The number of AT&T’s iPhone customers leaving for Verizon Wireless since the rival operator started selling the smartphone last month has been “within expectations,” said AT&T Mobility CEO Ralph de la Vega at an investor conference yesterday.
Speaking at the Morgan Stanley Technology, Media and Telecom Conference in San Francisco, de la Vega said AT&T had “not seen any surprises” with the iPhone since Verizon began carrying the device.
“We expected impact on churn and gross adds – the impact so far is within expectations,” he said. De la Vega said the first quarter would be the most volatile, with the effect of the iPhone landing at Verizon tapering off in the months to come, and reiterated that AT&T expected to grow its postpaid subscriber base in 2011.
AT&T had warned investors during its fourth-quarter earnings call in January that the first quarter could be “rocky, volatile and hard to predict” after Verizon got the iPhone, which in the U.S. was sold exclusively through AT&T since 2007. More than 90 percent of AT&T’s iPhone subscribers were under contract in January, helping to buffer the company from large-scale iPhone customer defections to Verizon.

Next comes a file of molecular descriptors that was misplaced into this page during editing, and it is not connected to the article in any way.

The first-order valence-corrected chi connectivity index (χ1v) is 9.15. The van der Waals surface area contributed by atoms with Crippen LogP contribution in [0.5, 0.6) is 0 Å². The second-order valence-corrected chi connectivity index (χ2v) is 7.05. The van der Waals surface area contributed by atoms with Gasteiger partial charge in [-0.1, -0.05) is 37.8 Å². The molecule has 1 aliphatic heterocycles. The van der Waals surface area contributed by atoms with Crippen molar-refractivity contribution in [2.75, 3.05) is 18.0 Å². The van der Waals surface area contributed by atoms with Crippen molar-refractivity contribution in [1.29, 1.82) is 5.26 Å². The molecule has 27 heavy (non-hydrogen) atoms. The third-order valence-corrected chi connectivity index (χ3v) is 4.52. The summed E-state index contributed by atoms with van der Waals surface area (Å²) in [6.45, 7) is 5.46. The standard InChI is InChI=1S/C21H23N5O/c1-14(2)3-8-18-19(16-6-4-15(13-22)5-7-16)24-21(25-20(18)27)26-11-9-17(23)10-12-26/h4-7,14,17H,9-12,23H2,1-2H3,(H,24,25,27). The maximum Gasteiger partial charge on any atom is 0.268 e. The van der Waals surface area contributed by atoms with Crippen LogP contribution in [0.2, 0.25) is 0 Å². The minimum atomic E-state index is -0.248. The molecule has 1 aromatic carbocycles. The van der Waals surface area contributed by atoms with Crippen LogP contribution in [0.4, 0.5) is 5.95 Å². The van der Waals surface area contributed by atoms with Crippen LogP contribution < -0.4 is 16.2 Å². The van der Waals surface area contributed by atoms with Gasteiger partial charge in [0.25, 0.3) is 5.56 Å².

De la Vega also discussed AT&T’s tiered data pricing, which went into effect last summer when the carrier canceled its unlimited data plans. More than 10 million of AT&T’s customers have signed up for the carrier’s tiered pricing plans since they were introduced, de la Vega said, adding that customers on the tiered plans are more profitable than those on unlimited plans.
“We’ve seen customers with tiered pricing have lesser usage and better yield per megabyte than customers on unlimited plans,” he said. “It’s a very sustainable model for the long term for the industry.”
AT&T’s cancellation of its unlimited data plans marked a shift toward tiered pricing as operators sought ways to rein in their subscribers’ soaring mobile data use. Verizon said this week it could phase out its $30 unlimited data plan as early as this summer.
De la Vega also talked about AT&T’s LTE network, which is expected to cover 75 million people this year and be “nearly complete” by the end of 2013. He emphasized the strength of its HSPA+ network and said it would be a key part of AT&T’s LTE strategy by allowing customers to have acceptable mobile broadband speeds even when they’re not in an area with LTE. De la Vega said AT&T is still working to improve its network quality after a bottleneck in its supply chain delayed upgrades, but said the company is making progress, including a 30-basis point improvement in New York City.